Department of Justice moves to ban bump stocks, classifying them as 'machine guns' under federal law

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A bump stock device (left) that fits on a semi-automatic rifle to increase the firing speed, making it similar to a fully automatic rifle, is installed on a AK-47 semi-automatic rifle, (right) at a gun store on October 5, 2017 in Salt Lake City, Utah.

The U.S. Department of Justice formally submitted a regulation on Saturday to ban "bump stocks," a modification to high-capacity rifles that lets them fire like an automatic weapon.

President Donald Trump signed a memorandum in February directing the department to make the regulatory change, which must now be approved by the Office of Management and Budget before it is published and subject to a commentary period.

The move does not require congressional approval, allowing the administration to side-step what could have been insurmountable pressure from pro-gun groups such as the National Rifle Association that have worked to erode changes in firearm laws in the wake of mass shootings in Florida and Nevada.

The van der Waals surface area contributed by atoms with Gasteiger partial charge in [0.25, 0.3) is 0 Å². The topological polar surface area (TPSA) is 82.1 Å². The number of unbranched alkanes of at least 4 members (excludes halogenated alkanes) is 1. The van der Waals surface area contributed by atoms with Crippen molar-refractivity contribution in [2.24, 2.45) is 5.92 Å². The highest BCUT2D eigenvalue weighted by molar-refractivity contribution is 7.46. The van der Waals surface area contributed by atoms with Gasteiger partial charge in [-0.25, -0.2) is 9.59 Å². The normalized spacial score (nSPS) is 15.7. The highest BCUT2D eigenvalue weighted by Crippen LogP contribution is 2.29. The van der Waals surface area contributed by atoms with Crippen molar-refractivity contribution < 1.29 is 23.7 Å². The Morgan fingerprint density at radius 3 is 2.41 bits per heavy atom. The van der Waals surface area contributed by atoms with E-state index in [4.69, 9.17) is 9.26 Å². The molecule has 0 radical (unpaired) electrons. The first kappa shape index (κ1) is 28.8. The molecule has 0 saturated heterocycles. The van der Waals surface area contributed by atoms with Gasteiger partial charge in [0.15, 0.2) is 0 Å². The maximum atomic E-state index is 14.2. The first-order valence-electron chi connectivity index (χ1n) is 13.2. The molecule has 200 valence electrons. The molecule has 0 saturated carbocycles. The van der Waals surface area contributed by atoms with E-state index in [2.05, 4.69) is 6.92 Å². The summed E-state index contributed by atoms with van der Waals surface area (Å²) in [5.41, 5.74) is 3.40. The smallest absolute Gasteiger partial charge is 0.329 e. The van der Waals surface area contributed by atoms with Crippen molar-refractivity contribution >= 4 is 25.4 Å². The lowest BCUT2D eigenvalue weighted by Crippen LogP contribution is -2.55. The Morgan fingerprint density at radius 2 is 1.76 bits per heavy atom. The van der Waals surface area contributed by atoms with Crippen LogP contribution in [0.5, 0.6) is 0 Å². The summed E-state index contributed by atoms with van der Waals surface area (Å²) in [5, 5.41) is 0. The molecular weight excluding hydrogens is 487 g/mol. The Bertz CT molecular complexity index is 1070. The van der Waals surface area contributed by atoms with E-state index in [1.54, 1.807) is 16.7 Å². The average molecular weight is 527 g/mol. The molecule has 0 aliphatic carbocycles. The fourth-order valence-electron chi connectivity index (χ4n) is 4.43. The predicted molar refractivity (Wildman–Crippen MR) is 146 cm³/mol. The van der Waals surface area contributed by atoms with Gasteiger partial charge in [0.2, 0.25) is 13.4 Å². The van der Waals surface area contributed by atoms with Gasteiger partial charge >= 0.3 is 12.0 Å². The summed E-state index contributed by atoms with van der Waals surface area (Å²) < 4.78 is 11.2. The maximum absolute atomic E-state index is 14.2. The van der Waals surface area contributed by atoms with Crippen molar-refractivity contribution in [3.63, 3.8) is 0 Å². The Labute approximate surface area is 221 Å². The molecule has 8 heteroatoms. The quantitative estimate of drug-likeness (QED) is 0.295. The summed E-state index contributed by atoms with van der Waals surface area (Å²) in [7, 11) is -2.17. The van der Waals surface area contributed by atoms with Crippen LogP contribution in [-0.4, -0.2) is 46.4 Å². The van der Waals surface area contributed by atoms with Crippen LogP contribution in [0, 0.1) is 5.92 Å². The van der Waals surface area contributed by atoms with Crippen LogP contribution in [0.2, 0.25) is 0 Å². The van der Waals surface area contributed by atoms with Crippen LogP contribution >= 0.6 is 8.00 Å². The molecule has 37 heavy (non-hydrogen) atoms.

The NRA supported more regulations on bump stocks but has not endorsed Trump's ban and said previously it was awaiting the publication of the regulation before rendering judgment.

The NRA could not immediately be reached for comment.

Shooter Stephen Paddock was in possession of a "bump stock" after a shooting rampage in Las Vegas in October 2017 that left 58 people dead and more than 850 injured.

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